Sunday, December 15, 2019

Toys Are Not for Children (1972)


Director: Stanley H. Brassloff
Notable Cast: Marcia Forbes, Harlan Cary Poe, Evelyn Kingsley, Luis Arroyo, Fran Warren, Peter Lightstone, Tiberia Mitri

Cult cinema provides a variety of surprises lying under the docile surface of what generally looks like calm waters. Even the most mundane of genres can pop with something impactful and strange once a person starts dragging the waters to find what’s beneath. Toys Are Not for Children is one of those odd films that can be dredged up from the depths. Taking what could have translated into a more serious and abrasive adult drama concept from a relatively exploitative baseline, the film has a raw and occasionally dream-like quality that adds a surprising amount of style to its low budget. The film struggles to find a cohesion of tone and the messages are blurred, albeit intentionally so at times, but the overall experience of what is brought to the surface here is evocative and gets the mind thinking – even if it stumbles through some of it.

Thursday, November 28, 2019

The Leg Fighters (1980)



Director: Lee Tso-Nam
Notable Cast: Ha Kwong-Li, Dorian Tan Tao-Liang, Wang Hsieh, Tsai Hung, Peng Kang, Sun Jung-Chi, Shih Ting-Ken, Chin Lung
Also known as: The Invincible Kung Fu Legs

The last few years has seen a significant uptick in the amount and quality of proper releases for martial arts films from the golden age of the genre. For fans, like myself, it’s about time. Living in the realms of bootlegs and poor-quality editions, getting restored home video releases of so many overlooked classics is a miracle. When it was announced that the fan favorite The Leg Fighters was getting a coveted Blu Ray release through a new label, Pearl River, I was shocked. Most of the proper HK and martial arts releases were from the major two studios, Shaw Brothers and Golden Harvest, and the others have been buried to questionable DVDs and dubbed/VHS rips on the Wu Tang Collection via YouTube. In fact, prior to this release, I had only seen a dubbed low-quality version of this film. Needless to say, the fact that this film even exists in this format for the US means its worth buying for all fans of the genre.

An American Werewolf in London (1981)


Director: John Landis
Notable Cast: David Naughton, Griffin Dunne, Jenny Agutter, John Woodvine, Brian Glover

Writing about An American Werewolf in London is a daunting task. There are a slew of other writers and film critics who have analyzed the film from beginning to end for its cultural relevance, the strength of execution, and its ability to weave genres and, truthfully, most of them are smarter than I am. Nonetheless, I was tasked with the insurmountable task of reviewing the new Arrow Video Blu Ray release of the film and, thus, it’s time to wear my shoes and hike this mountain. To say that An American Werewolf in London is an American cinematic classic is a bit of an understatement. It’s a film that has lasted the test of time with its strange and off-kilter blend of horror and humor, but it might be most remembered for how it helped to modernize the werewolf genre along with the other big werewolf film in 1981 – The Howling.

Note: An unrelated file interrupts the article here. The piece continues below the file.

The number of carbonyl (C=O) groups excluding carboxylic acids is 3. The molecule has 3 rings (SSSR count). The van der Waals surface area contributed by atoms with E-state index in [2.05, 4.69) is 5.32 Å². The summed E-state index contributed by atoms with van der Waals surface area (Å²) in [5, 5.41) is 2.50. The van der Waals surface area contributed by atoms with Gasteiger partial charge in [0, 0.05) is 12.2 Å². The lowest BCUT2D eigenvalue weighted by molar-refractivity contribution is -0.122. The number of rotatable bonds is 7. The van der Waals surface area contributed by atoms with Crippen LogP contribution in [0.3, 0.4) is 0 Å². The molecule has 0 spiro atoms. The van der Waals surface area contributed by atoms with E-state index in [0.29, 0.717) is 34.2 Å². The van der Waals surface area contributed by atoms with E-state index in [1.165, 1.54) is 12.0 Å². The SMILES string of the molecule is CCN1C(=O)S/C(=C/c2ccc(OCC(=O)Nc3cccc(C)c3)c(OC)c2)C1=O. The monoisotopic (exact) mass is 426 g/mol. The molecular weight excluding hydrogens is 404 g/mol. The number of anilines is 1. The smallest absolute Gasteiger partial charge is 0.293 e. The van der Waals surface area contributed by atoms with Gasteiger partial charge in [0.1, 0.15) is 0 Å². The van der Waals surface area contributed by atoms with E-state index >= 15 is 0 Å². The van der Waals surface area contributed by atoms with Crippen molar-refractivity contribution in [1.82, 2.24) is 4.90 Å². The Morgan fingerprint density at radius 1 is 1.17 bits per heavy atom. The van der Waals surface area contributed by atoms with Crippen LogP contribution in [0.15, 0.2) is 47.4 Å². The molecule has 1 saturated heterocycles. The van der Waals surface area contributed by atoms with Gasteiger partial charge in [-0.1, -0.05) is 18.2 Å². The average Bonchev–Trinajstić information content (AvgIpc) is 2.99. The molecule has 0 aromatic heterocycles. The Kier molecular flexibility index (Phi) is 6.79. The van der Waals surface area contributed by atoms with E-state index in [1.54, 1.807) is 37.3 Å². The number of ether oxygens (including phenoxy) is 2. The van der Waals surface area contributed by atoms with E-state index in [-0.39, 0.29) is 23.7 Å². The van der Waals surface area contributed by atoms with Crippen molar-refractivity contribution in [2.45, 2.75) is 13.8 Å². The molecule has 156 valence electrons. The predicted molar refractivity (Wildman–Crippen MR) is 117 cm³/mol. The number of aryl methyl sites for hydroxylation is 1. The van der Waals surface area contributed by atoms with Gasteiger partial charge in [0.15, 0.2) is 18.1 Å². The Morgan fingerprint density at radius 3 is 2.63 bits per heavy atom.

Tuesday, November 26, 2019

The Ring Collection (2019)


It was only a few years ago I wrote a piece at Blood Brothers about the relevancy of the Ring franchise for horror. At the time there was two new films due for release, the wildly entertaining Sadako vs Kayoko and the less-said-the-better American sequel, Rings. Now, it’s time to take a look at the franchise once again, not just because we are going another new film – Sadako, which sees the return of Hideo Nakata to the director’s chair, but because Arrow Video has done everyone a huge favor. They just released a phenomenal box set with new HD restorations of the first four Japanese and any fans of the films, cinema collectors, or even newbies will want to pick up this set and dig into its gold mine of contents.

It should be noted that the American release of this set is the same one as the UK one from last year, although the titles have been slightly changed to reflect the silly US titling which is Ringu and not Ring. I will continue to use the term Ring through this piece because, quite frankly, the name Ringu is stupid. Fortunately, my opinion on that seems to be backed fairly heavily on the special features of this set so at least there’s that.

Friday, November 15, 2019

The Prey (1983)


Director: Edwin Brown
Notable Cast: Debbie Thureson, Steve Bond, Lori Lethin, Robert Wald, Gayle Gannes, Phillip Wenckus, Jackson Bostwick, Jackie Coogan

There isn’t a lot that one can expect from the slasher genre if we are being truly honest with ourselves. If a film has depth, a unique character perspective, or style, it’s already sliding into the upper echelon of what is to be expected. When broken down, there is only one real thing that I want to see from a slasher – entertainment. The formula isn’t rocket science, but the film, good or bad, just needs to be entertaining to some degree. Of course, that’s exactly what The Prey lacks. Normally, if Arrow Video is going to go to the effort and deliver a release like this filled with a new restoration, tons of special features, and a great package – you assume the film is probably some sort of lost gem. The Prey is not one.

Sunday, November 10, 2019